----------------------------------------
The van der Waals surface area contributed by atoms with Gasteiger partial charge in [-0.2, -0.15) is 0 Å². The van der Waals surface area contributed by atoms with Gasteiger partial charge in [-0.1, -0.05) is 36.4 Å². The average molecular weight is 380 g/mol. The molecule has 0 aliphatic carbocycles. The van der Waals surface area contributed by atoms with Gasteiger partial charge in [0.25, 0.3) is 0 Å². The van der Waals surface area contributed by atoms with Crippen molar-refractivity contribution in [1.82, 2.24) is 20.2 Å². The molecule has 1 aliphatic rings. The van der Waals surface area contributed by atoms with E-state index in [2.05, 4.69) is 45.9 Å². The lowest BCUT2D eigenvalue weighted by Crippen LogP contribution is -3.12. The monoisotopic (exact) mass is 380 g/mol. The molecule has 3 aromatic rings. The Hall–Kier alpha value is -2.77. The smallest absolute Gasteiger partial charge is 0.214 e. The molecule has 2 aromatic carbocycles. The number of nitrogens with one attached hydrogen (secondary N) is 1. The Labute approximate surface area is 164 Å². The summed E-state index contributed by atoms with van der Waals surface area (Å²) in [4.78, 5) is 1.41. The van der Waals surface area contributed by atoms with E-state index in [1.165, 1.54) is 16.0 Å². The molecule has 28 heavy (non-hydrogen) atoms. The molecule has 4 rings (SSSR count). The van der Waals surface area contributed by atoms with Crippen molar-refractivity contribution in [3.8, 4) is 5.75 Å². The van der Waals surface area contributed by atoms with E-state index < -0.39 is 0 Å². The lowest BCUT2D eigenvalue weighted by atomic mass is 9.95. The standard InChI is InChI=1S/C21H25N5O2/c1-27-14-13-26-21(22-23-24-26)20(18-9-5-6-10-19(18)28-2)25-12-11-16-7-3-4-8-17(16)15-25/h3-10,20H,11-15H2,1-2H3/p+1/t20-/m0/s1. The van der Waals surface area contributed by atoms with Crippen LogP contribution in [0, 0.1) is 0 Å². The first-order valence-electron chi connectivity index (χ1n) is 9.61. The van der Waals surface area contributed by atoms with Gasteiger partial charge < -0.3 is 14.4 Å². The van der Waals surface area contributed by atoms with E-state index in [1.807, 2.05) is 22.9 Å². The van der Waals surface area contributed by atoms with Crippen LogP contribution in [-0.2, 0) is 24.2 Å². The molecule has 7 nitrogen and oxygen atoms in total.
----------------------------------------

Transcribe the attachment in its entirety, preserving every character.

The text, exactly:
The van der Waals surface area contributed by atoms with Gasteiger partial charge in [-0.2, -0.15) is 0 Å². The van der Waals surface area contributed by atoms with Gasteiger partial charge in [-0.1, -0.05) is 36.4 Å². The average molecular weight is 380 g/mol. The molecule has 0 aliphatic carbocycles. The van der Waals surface area contributed by atoms with Gasteiger partial charge in [0.25, 0.3) is 0 Å². The van der Waals surface area contributed by atoms with Crippen molar-refractivity contribution in [1.82, 2.24) is 20.2 Å². The molecule has 1 aliphatic rings. The van der Waals surface area contributed by atoms with E-state index in [2.05, 4.69) is 45.9 Å². The lowest BCUT2D eigenvalue weighted by Crippen LogP contribution is -3.12. The monoisotopic (exact) mass is 380 g/mol. The molecule has 3 aromatic rings. The Hall–Kier alpha value is -2.77. The smallest absolute Gasteiger partial charge is 0.214 e. The molecule has 2 aromatic carbocycles. The number of nitrogens with one attached hydrogen (secondary N) is 1. The Labute approximate surface area is 164 Å². The summed E-state index contributed by atoms with van der Waals surface area (Å²) in [4.78, 5) is 1.41. The van der Waals surface area contributed by atoms with E-state index in [1.165, 1.54) is 16.0 Å². The molecule has 28 heavy (non-hydrogen) atoms. The molecule has 4 rings (SSSR count). The van der Waals surface area contributed by atoms with Crippen molar-refractivity contribution in [3.8, 4) is 5.75 Å². The van der Waals surface area contributed by atoms with E-state index < -0.39 is 0 Å². The lowest BCUT2D eigenvalue weighted by atomic mass is 9.95. The standard InChI is InChI=1S/C21H25N5O2/c1-27-14-13-26-21(22-23-24-26)20(18-9-5-6-10-19(18)28-2)25-12-11-16-7-3-4-8-17(16)15-25/h3-10,20H,11-15H2,1-2H3/p+1/t20-/m0/s1. The van der Waals surface area contributed by atoms with Crippen LogP contribution in [0, 0.1) is 0 Å². The first-order valence-electron chi connectivity index (χ1n) is 9.61. The van der Waals surface area contributed by atoms with Gasteiger partial charge < -0.3 is 14.4 Å². The van der Waals surface area contributed by atoms with E-state index in [1.807, 2.05) is 22.9 Å². The van der Waals surface area contributed by atoms with Crippen LogP contribution in [-0.2, 0) is 24.2 Å². The molecule has 7 nitrogen and oxygen atoms in total.